Blockchain technology is steadily gaining traction as a platform for action on global sustainability issues, and the latest case study could mark a turning point for the ocean pollution problem. The U.S. company SC Johnson partnered with Canadian startup Plastic Bank in a new blockchain-enabled pilot project aimed at collecting and recycling plastic waste in eight Indonesian communities. We take a closer look.
Blockchain is simply a form of digital record-keeping. Think of it like an online ledger book that is visible to both the buyer and the seller.
That's a fundamental contrast to conventional accounting, in which the buyer and seller keep their own separate books.
With access to the same information, buyers and sellers can seamlessly use digital tokens—aka cryptocurrencies—to stand in for cash transactions. In effect, blockchain brings the barter economy into the 21st century.
By pegging the value of tokens to local currency, blockchain transactions can also interact with the local cash economy.
The blockchain angle is critical to the success of the Indonesian partnership between SC Johnson and Plastic Bank, because it alleviates safety concerns in communities where residents are reluctant to carry cash. It also provides a secure alternative for participants without bank accounts.
From a bottom-line perspective, blockchain also reduces overhead, error and theft risks related to conventional cash handling.
The Plastic Bank model builds on the waste economy long practiced by local collectors in Indonesia and elsewhere. The partnership with SC Johnson involves opening eight recycling centers in Indonesia by next May. The first one is already up and running in Bali.
As SC Johnson notes, Indonesia has become the focus of global attention for its plastic pollution as well as its rich marine biodiversity. In other words, Indonesia offers a high-profile opportunity for action with a significant potential for success.
The new initiative also represents a stepping-up of SC Johnson's sustainability profile in Indonesia, where it has longstanding operations. Recent actions include using waste palm shells and rice husks as biofuel at its Medan and Surabaya facilities.
Another significant factor is the country's willingness to provide financial support. Indonesia recently pledged up to $1 billion annually for overall water pollution measures, including a target of reducing marine waste 70 percent by 2025.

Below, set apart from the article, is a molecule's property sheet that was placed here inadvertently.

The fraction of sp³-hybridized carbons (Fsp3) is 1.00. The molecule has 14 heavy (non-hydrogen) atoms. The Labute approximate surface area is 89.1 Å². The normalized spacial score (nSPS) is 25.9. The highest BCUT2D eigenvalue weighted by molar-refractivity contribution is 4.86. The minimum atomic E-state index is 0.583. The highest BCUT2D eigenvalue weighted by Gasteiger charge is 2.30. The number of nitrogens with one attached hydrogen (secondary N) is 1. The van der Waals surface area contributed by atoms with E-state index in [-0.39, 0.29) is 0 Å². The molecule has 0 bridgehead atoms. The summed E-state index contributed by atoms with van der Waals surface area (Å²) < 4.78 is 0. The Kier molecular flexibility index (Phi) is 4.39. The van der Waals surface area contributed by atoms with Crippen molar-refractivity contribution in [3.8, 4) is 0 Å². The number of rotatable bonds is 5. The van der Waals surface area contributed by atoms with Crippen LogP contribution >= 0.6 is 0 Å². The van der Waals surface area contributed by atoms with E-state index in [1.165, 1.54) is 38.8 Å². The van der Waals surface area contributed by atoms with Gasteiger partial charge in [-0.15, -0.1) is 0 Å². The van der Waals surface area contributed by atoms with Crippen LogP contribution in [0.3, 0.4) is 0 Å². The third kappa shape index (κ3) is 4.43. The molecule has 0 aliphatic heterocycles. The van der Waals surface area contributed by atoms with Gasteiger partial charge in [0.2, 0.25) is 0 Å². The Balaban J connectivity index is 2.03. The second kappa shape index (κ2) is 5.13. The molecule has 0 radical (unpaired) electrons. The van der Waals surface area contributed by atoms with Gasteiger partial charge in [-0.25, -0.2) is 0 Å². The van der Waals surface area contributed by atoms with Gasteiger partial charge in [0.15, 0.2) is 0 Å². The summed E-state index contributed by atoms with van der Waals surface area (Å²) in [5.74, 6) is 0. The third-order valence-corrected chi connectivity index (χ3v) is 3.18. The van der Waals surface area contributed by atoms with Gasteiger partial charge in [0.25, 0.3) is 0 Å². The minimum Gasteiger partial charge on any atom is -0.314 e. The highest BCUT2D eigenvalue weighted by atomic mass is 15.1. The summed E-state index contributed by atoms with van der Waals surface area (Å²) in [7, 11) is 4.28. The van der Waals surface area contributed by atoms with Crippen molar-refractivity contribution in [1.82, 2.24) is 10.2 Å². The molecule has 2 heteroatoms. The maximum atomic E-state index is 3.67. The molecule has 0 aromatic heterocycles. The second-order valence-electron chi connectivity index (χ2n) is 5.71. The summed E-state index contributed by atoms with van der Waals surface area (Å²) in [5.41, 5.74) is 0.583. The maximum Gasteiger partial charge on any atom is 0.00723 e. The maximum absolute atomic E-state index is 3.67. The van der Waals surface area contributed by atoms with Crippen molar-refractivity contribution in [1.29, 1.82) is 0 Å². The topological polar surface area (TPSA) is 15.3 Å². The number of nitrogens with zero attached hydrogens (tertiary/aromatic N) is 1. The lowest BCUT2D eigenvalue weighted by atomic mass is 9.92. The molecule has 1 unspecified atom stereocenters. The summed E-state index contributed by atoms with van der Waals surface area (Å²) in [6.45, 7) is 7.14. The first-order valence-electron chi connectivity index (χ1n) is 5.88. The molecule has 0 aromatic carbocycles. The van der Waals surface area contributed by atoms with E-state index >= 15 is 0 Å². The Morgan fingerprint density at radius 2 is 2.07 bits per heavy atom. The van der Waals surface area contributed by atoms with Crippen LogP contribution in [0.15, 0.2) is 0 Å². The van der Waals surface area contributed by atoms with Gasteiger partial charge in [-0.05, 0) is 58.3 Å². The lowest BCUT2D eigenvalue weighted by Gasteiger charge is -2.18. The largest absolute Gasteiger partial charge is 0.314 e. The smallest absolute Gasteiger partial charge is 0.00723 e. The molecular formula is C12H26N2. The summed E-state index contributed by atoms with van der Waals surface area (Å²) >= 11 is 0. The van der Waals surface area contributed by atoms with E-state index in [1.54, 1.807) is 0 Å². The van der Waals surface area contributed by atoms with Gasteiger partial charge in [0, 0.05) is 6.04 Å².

For those of you keeping score at home, Plastic Bank uses IBM Blockchain through the cloud service provider Cognition Foundry, powered by IBM LinuxONE.
Social Plastic provides a sustainability marketing angle for consumers, and it also provides a carbon offset opportunity for corporations. Royal Dutch Shell, for example, was an early adopter when Plastic Bank launched its first recycling centers in Haiti. Getting SC Johnson on board represents another big step up for Plastic Bank. Founder and CEO David Katz explains:
This partnership with SC Johnson is the first of its kind in Indonesia. It will help create more opportunities for people living in poverty and will offer waste collectors an important sense of pride. SC Johnson is the first [consumer packaged goods] company to scale a program of this kind in Indonesia that will benefit a wide range of socio-economic demographics including local residents living below the poverty level.
Plastic Bank has also established a nonprofit, the Social Plastic Foundation, to help accelerate the adoption of its recycling centers globally.
As Plastic Bank grows, look for more manufacturers to bring Social Plastic into their supply chains.
Image credits: 1) and 2) courtesy of SC Johnson 3) Courtesy of Marks and Spencer
Tina writes frequently for TriplePundit and other websites, with a focus on military, government and corporate sustainability, clean tech research and emerging energy technologies. She is a former Deputy Director of Public Affairs of the New York City Department of Environmental Protection, and author of books and articles on recycling and other conservation themes. She is currently Deputy Director of Public Information for the County of Union, New Jersey. Views expressed here are her own and do not necessarily reflect agency policy.